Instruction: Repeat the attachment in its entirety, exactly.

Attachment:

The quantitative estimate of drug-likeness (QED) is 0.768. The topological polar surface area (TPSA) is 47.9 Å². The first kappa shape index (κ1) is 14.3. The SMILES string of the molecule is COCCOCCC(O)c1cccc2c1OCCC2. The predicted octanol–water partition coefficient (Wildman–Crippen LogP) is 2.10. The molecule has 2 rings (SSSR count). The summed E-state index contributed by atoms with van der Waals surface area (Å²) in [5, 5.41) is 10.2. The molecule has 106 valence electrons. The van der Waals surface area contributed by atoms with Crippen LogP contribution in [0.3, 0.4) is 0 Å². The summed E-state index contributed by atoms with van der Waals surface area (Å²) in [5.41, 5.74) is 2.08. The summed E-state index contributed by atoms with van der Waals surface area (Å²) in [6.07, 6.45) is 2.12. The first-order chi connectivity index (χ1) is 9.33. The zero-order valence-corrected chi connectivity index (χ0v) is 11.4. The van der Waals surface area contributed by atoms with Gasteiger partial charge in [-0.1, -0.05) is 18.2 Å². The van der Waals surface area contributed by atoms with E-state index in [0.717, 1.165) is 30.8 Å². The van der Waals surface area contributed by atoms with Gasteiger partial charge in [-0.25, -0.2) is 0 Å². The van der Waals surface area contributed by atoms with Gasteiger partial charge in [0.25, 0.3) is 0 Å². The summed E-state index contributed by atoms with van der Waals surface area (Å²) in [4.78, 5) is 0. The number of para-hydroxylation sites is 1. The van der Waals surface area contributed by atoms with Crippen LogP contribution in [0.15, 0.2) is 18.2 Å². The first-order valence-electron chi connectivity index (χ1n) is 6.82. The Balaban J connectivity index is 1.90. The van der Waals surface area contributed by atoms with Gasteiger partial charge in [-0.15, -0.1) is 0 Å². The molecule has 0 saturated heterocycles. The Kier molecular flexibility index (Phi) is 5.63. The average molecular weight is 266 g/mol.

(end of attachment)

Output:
The quantitative estimate of drug-likeness (QED) is 0.768. The topological polar surface area (TPSA) is 47.9 Å². The first kappa shape index (κ1) is 14.3. The SMILES string of the molecule is COCCOCCC(O)c1cccc2c1OCCC2. The predicted octanol–water partition coefficient (Wildman–Crippen LogP) is 2.10. The molecule has 2 rings (SSSR count). The summed E-state index contributed by atoms with van der Waals surface area (Å²) in [5, 5.41) is 10.2. The molecule has 106 valence electrons. The van der Waals surface area contributed by atoms with Crippen LogP contribution in [0.3, 0.4) is 0 Å². The summed E-state index contributed by atoms with van der Waals surface area (Å²) in [5.41, 5.74) is 2.08. The summed E-state index contributed by atoms with van der Waals surface area (Å²) in [6.07, 6.45) is 2.12. The first-order chi connectivity index (χ1) is 9.33. The zero-order valence-corrected chi connectivity index (χ0v) is 11.4. The van der Waals surface area contributed by atoms with Gasteiger partial charge in [-0.1, -0.05) is 18.2 Å². The van der Waals surface area contributed by atoms with E-state index in [0.717, 1.165) is 30.8 Å². The van der Waals surface area contributed by atoms with Gasteiger partial charge in [-0.25, -0.2) is 0 Å². The van der Waals surface area contributed by atoms with Gasteiger partial charge in [0.25, 0.3) is 0 Å². The summed E-state index contributed by atoms with van der Waals surface area (Å²) in [4.78, 5) is 0. The number of para-hydroxylation sites is 1. The van der Waals surface area contributed by atoms with Crippen LogP contribution in [0.15, 0.2) is 18.2 Å². The first-order valence-electron chi connectivity index (χ1n) is 6.82. The Balaban J connectivity index is 1.90. The van der Waals surface area contributed by atoms with Gasteiger partial charge in [-0.15, -0.1) is 0 Å². The molecule has 0 saturated heterocycles. The Kier molecular flexibility index (Phi) is 5.63. The average molecular weight is 266 g/mol.